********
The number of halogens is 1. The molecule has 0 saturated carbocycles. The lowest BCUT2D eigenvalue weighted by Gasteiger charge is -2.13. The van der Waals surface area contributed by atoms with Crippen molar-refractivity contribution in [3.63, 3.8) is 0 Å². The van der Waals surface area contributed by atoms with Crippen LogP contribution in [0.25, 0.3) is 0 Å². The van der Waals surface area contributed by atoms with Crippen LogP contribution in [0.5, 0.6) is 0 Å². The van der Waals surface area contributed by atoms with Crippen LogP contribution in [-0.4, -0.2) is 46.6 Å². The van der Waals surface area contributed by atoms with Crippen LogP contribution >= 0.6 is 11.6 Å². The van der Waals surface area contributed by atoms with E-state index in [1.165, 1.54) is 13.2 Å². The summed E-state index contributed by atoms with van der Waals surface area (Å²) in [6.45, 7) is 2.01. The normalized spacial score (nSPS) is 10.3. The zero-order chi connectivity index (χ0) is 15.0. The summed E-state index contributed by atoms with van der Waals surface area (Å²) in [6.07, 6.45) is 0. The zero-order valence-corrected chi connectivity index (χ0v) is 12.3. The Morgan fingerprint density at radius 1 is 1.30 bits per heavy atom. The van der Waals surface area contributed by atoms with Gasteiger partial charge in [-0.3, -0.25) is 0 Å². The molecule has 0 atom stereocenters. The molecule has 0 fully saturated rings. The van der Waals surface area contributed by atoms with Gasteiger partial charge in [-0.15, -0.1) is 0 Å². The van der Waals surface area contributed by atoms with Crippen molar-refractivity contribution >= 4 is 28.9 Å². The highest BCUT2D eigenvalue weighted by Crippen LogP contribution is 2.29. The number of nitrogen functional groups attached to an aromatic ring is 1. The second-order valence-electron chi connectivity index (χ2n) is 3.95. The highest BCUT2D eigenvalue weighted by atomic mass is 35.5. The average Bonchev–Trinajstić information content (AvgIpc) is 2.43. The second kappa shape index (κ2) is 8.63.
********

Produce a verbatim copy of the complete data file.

The number of halogens is 1. The molecule has 0 saturated carbocycles. The lowest BCUT2D eigenvalue weighted by Gasteiger charge is -2.13. The van der Waals surface area contributed by atoms with Crippen molar-refractivity contribution in [3.63, 3.8) is 0 Å². The van der Waals surface area contributed by atoms with Crippen LogP contribution in [0.25, 0.3) is 0 Å². The van der Waals surface area contributed by atoms with Crippen LogP contribution in [0.5, 0.6) is 0 Å². The van der Waals surface area contributed by atoms with Crippen LogP contribution in [-0.4, -0.2) is 46.6 Å². The van der Waals surface area contributed by atoms with Crippen LogP contribution >= 0.6 is 11.6 Å². The van der Waals surface area contributed by atoms with E-state index in [1.165, 1.54) is 13.2 Å². The summed E-state index contributed by atoms with van der Waals surface area (Å²) in [6.45, 7) is 2.01. The normalized spacial score (nSPS) is 10.3. The zero-order chi connectivity index (χ0) is 15.0. The summed E-state index contributed by atoms with van der Waals surface area (Å²) in [6.07, 6.45) is 0. The zero-order valence-corrected chi connectivity index (χ0v) is 12.3. The Morgan fingerprint density at radius 1 is 1.30 bits per heavy atom. The van der Waals surface area contributed by atoms with Gasteiger partial charge in [-0.3, -0.25) is 0 Å². The molecule has 0 atom stereocenters. The molecule has 0 fully saturated rings. The van der Waals surface area contributed by atoms with Gasteiger partial charge in [-0.15, -0.1) is 0 Å². The van der Waals surface area contributed by atoms with Crippen molar-refractivity contribution >= 4 is 28.9 Å². The highest BCUT2D eigenvalue weighted by Crippen LogP contribution is 2.29. The number of nitrogen functional groups attached to an aromatic ring is 1. The second-order valence-electron chi connectivity index (χ2n) is 3.95. The highest BCUT2D eigenvalue weighted by atomic mass is 35.5. The average Bonchev–Trinajstić information content (AvgIpc) is 2.43. The second kappa shape index (κ2) is 8.63.